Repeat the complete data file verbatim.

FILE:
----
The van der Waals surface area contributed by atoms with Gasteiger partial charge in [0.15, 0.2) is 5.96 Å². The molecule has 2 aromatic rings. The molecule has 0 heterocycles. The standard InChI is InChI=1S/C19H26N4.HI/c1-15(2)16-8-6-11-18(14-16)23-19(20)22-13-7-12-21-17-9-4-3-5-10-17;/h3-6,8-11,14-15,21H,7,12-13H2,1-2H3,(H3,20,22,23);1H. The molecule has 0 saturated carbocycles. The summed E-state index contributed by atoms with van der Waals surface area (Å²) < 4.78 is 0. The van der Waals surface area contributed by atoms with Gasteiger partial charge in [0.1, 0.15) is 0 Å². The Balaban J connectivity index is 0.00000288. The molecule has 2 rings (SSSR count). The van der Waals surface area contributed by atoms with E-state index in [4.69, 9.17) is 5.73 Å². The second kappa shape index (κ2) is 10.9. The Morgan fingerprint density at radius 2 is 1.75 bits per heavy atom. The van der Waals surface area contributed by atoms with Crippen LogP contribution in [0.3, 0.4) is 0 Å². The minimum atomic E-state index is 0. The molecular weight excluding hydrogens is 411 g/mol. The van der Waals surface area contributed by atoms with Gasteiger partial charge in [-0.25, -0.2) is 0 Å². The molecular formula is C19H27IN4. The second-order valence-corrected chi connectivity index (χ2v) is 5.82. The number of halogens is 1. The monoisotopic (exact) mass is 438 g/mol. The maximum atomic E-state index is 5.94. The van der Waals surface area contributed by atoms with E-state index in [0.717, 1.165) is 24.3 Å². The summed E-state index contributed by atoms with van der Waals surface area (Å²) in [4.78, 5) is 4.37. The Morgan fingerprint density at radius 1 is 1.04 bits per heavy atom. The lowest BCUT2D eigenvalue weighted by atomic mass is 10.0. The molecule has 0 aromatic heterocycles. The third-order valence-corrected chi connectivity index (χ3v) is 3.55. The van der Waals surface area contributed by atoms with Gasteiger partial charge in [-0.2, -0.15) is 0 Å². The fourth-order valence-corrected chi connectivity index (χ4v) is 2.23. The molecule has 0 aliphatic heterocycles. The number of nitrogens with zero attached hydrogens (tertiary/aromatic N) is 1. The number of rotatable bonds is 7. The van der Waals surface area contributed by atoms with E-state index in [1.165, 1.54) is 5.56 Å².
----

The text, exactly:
The van der Waals surface area contributed by atoms with Gasteiger partial charge in [0.15, 0.2) is 5.96 Å². The molecule has 2 aromatic rings. The molecule has 0 heterocycles. The standard InChI is InChI=1S/C19H26N4.HI/c1-15(2)16-8-6-11-18(14-16)23-19(20)22-13-7-12-21-17-9-4-3-5-10-17;/h3-6,8-11,14-15,21H,7,12-13H2,1-2H3,(H3,20,22,23);1H. The molecule has 0 saturated carbocycles. The summed E-state index contributed by atoms with van der Waals surface area (Å²) < 4.78 is 0. The van der Waals surface area contributed by atoms with Gasteiger partial charge in [0.1, 0.15) is 0 Å². The Balaban J connectivity index is 0.00000288. The molecule has 2 rings (SSSR count). The van der Waals surface area contributed by atoms with E-state index in [4.69, 9.17) is 5.73 Å². The second kappa shape index (κ2) is 10.9. The Morgan fingerprint density at radius 2 is 1.75 bits per heavy atom. The van der Waals surface area contributed by atoms with Crippen LogP contribution in [0.3, 0.4) is 0 Å². The minimum atomic E-state index is 0. The molecular weight excluding hydrogens is 411 g/mol. The van der Waals surface area contributed by atoms with Gasteiger partial charge in [-0.25, -0.2) is 0 Å². The molecular formula is C19H27IN4. The second-order valence-corrected chi connectivity index (χ2v) is 5.82. The number of halogens is 1. The monoisotopic (exact) mass is 438 g/mol. The maximum atomic E-state index is 5.94. The van der Waals surface area contributed by atoms with E-state index in [0.717, 1.165) is 24.3 Å². The summed E-state index contributed by atoms with van der Waals surface area (Å²) in [4.78, 5) is 4.37. The Morgan fingerprint density at radius 1 is 1.04 bits per heavy atom. The lowest BCUT2D eigenvalue weighted by atomic mass is 10.0. The molecule has 0 aromatic heterocycles. The third-order valence-corrected chi connectivity index (χ3v) is 3.55. The van der Waals surface area contributed by atoms with Gasteiger partial charge in [-0.2, -0.15) is 0 Å². The fourth-order valence-corrected chi connectivity index (χ4v) is 2.23. The molecule has 0 aliphatic heterocycles. The number of nitrogens with zero attached hydrogens (tertiary/aromatic N) is 1. The number of rotatable bonds is 7. The van der Waals surface area contributed by atoms with E-state index in [1.165, 1.54) is 5.56 Å².